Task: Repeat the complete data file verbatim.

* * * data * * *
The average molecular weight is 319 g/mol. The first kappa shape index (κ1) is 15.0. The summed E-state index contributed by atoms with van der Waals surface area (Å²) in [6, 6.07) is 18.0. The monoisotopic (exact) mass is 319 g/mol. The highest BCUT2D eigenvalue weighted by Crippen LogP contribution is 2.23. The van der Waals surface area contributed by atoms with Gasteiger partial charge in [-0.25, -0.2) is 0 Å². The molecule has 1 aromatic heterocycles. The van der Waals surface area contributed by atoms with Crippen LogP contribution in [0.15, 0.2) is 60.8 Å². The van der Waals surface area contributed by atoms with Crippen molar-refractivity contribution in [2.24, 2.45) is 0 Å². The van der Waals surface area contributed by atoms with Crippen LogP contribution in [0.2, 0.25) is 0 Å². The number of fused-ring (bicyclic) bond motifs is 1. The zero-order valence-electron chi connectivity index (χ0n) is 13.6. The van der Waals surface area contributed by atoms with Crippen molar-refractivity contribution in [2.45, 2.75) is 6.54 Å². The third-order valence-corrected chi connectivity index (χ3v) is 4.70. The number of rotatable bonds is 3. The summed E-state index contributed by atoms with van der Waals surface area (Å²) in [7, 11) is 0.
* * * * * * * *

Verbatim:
The average molecular weight is 319 g/mol. The first kappa shape index (κ1) is 15.0. The summed E-state index contributed by atoms with van der Waals surface area (Å²) in [6, 6.07) is 18.0. The monoisotopic (exact) mass is 319 g/mol. The highest BCUT2D eigenvalue weighted by Crippen LogP contribution is 2.23. The van der Waals surface area contributed by atoms with Gasteiger partial charge in [-0.25, -0.2) is 0 Å². The molecule has 1 aromatic heterocycles. The van der Waals surface area contributed by atoms with Crippen LogP contribution in [0.15, 0.2) is 60.8 Å². The van der Waals surface area contributed by atoms with Crippen molar-refractivity contribution in [2.24, 2.45) is 0 Å². The van der Waals surface area contributed by atoms with Crippen LogP contribution in [0.2, 0.25) is 0 Å². The number of fused-ring (bicyclic) bond motifs is 1. The zero-order valence-electron chi connectivity index (χ0n) is 13.6. The van der Waals surface area contributed by atoms with Crippen molar-refractivity contribution in [2.45, 2.75) is 6.54 Å². The third-order valence-corrected chi connectivity index (χ3v) is 4.70. The number of rotatable bonds is 3. The summed E-state index contributed by atoms with van der Waals surface area (Å²) in [7, 11) is 0.